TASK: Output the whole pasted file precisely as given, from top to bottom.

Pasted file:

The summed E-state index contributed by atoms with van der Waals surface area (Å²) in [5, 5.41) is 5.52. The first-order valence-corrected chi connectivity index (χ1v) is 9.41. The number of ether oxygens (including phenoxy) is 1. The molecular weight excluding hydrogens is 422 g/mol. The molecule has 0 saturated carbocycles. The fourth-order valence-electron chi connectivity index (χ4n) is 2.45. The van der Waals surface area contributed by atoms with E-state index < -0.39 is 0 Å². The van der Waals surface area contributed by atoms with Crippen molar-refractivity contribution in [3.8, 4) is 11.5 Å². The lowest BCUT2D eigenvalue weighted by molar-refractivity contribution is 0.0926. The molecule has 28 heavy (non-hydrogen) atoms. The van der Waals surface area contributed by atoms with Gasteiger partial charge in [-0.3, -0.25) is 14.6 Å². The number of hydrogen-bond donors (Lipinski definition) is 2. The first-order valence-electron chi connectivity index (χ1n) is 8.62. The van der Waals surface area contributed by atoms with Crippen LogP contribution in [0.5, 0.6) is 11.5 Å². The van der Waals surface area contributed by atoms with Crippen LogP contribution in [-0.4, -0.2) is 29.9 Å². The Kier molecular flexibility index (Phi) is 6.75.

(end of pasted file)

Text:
The summed E-state index contributed by atoms with van der Waals surface area (Å²) in [5, 5.41) is 5.52. The first-order valence-corrected chi connectivity index (χ1v) is 9.41. The number of ether oxygens (including phenoxy) is 1. The molecular weight excluding hydrogens is 422 g/mol. The molecule has 0 saturated carbocycles. The fourth-order valence-electron chi connectivity index (χ4n) is 2.45. The van der Waals surface area contributed by atoms with E-state index < -0.39 is 0 Å². The van der Waals surface area contributed by atoms with Crippen molar-refractivity contribution in [3.8, 4) is 11.5 Å². The lowest BCUT2D eigenvalue weighted by molar-refractivity contribution is 0.0926. The molecule has 28 heavy (non-hydrogen) atoms. The van der Waals surface area contributed by atoms with Gasteiger partial charge in [-0.3, -0.25) is 14.6 Å². The number of hydrogen-bond donors (Lipinski definition) is 2. The first-order valence-electron chi connectivity index (χ1n) is 8.62. The van der Waals surface area contributed by atoms with Crippen LogP contribution in [0.5, 0.6) is 11.5 Å². The van der Waals surface area contributed by atoms with Crippen LogP contribution in [-0.4, -0.2) is 29.9 Å². The Kier molecular flexibility index (Phi) is 6.75.